This eye-catching occultation occurs late on October 18th (West Coast) and early on the 19th (East Coast). It's a grazing event as seen from Los Angeles and Denver.
The National Oceanic and Atmospheric Administration (NOAA) predicts a strong chance of geomagnetic activity tonight, October 13–14.
Amateur astronomy clubs, planetariums, science museums, and parks celebrate Astronomy Day twice a year.
This month is your last chance to catch Saturn in the evening sky. But Mars is still hanging around, and Venus is climbing higher each evening.
The fall equinox (spring equinox for the Southern Hemisphere) comes on September 22, 2016, at 4:02 p.m. Eastern Daylight Time (20:02 UT).
Skywatchers in the Eastern Hemisphere will see tonight's full moon skirt through Earth's dusky outer shadow.
Early evening features Mars and Saturn toward south, but keep an eye out for brilliant Venus climbing up from the west during twilight.
The Sun's second coverup of the year will be an annular solar eclipse whose path crosses south-central Africa and northern Madagascar on September 1st.
It's still a full year away, but next year's coast-to-coast solar eclipse is already a big deal with astronomers worldwide.
As twilight fades for the rest of August, follow two planetary groupings happening at dusk in different parts of the sky.
Many observers who had a dark, starry sky late last night (Aug. 11-12, 2016) were rewarded with an especially rich Perseid meteor shower. And it's probably not over yet.
Make a connection to a time when stars were used to track seasons and predict natural events by watching the heliacal rising of Sirius.
After the Moon sets on August 11–12, the Perseid meteor shower could be unusually rich.
An otherwise faint and distant periodic comet underwent a bright outburst at the end of last month. Now it's visible in amateur telescopes at nightfall.
Download or play Sky & Telescope's astronomy podcast, and you'll get a guided tour of the night sky. In early evening look for Mars and Saturn embedded in Scorpius toward south, and key an eye out for Perseid meteors.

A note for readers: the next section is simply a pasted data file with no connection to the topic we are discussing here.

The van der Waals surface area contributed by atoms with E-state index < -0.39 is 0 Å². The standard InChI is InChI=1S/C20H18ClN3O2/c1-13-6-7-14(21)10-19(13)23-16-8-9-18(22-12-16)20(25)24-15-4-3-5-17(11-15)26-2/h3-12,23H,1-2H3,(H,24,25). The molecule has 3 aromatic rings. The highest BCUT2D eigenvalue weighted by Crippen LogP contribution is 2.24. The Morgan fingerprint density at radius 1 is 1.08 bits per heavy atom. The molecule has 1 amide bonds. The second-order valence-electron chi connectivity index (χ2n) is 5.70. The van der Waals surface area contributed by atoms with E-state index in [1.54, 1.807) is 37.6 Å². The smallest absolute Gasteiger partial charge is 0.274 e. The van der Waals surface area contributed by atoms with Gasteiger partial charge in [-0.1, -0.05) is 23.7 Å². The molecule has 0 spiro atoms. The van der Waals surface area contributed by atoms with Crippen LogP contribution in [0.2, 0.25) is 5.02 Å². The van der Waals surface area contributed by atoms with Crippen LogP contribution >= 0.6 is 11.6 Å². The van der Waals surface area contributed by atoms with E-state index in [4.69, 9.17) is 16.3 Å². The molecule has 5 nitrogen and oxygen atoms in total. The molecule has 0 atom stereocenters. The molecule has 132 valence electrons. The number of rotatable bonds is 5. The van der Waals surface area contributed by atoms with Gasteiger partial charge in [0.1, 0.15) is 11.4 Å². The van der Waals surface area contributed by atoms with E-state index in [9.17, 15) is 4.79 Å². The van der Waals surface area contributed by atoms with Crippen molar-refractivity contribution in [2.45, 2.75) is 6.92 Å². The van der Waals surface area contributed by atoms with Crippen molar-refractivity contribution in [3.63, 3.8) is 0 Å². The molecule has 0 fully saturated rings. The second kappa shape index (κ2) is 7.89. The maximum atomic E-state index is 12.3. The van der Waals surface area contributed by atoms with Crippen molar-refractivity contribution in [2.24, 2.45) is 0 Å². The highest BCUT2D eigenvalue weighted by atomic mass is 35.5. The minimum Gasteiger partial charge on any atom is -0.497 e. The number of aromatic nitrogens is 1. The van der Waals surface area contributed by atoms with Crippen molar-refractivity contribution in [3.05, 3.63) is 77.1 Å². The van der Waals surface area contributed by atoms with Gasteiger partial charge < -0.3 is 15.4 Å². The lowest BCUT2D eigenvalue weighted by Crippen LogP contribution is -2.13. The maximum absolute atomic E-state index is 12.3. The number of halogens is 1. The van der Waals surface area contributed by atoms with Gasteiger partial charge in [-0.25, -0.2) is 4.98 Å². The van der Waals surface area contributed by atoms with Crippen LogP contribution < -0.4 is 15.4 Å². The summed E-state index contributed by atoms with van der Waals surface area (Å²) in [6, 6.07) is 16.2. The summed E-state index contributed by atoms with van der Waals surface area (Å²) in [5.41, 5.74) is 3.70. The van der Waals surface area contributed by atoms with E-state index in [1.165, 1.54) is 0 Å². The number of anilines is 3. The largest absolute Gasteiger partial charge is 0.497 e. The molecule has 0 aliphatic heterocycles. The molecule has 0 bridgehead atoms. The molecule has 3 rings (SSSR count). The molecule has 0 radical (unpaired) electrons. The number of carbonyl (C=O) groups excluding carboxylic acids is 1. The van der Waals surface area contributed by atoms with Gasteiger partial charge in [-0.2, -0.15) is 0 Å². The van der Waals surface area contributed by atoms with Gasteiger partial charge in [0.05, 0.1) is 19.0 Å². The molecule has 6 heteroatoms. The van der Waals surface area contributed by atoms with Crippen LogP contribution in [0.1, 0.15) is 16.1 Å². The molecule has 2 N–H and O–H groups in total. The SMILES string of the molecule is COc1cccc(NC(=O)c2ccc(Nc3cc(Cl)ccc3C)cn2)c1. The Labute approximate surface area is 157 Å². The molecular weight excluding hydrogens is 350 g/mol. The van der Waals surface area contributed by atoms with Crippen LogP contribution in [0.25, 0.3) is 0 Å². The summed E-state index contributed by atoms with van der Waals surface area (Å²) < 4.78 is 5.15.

The meteors are coming! Three annual meteor showers are already active and guaranteed to spark up your summer nights.
Now you see 'em, now you don't. Watch the Moon occult Neptune and nearby Lambda Aquarii on the same night.
Celebrate the June 20th solstice, when the Sun and the full Strawberry Moon combine their powers to illuminate both day and night.
Supernovae are popping up everywhere! Two stars flamed out millions of years ago and at least one is an easy catch right now in amateur telescopes.
Sky & Telescope's astronomy podcast takes you on a guided tour of the night sky. After the Sun sinks from view, enjoy watching Mars and Saturn near Scorpius in the southeast and Jupiter near Leo well up in the southwest.
It's showtime for the King of the Rings! Time to get your telescope out to see and share Saturn, which comes to opposition this week.
Planetary scientists are counting on amateur observations to enhance the results from NASA's forthcoming Juno mission.
The orbiting science laboratory begins a series of marathon passes this week that favor the northern hemisphere.
At last, a fine Mars apparition: on May 22nd the Red Planet reaches opposition, shining almost as bright as Jupiter, and the planet makes its closest approach to Earth on May 30th.
May 9th's transit of Mercury is now history. Countless amateurs — and professionals — watched as the innermost planet had its day in the Sun. It's sometimes the curse of being involved in astronomical outreach that I miss all the action during an important celestial event. For example, I never got to see Comet Shoemaker-Levy…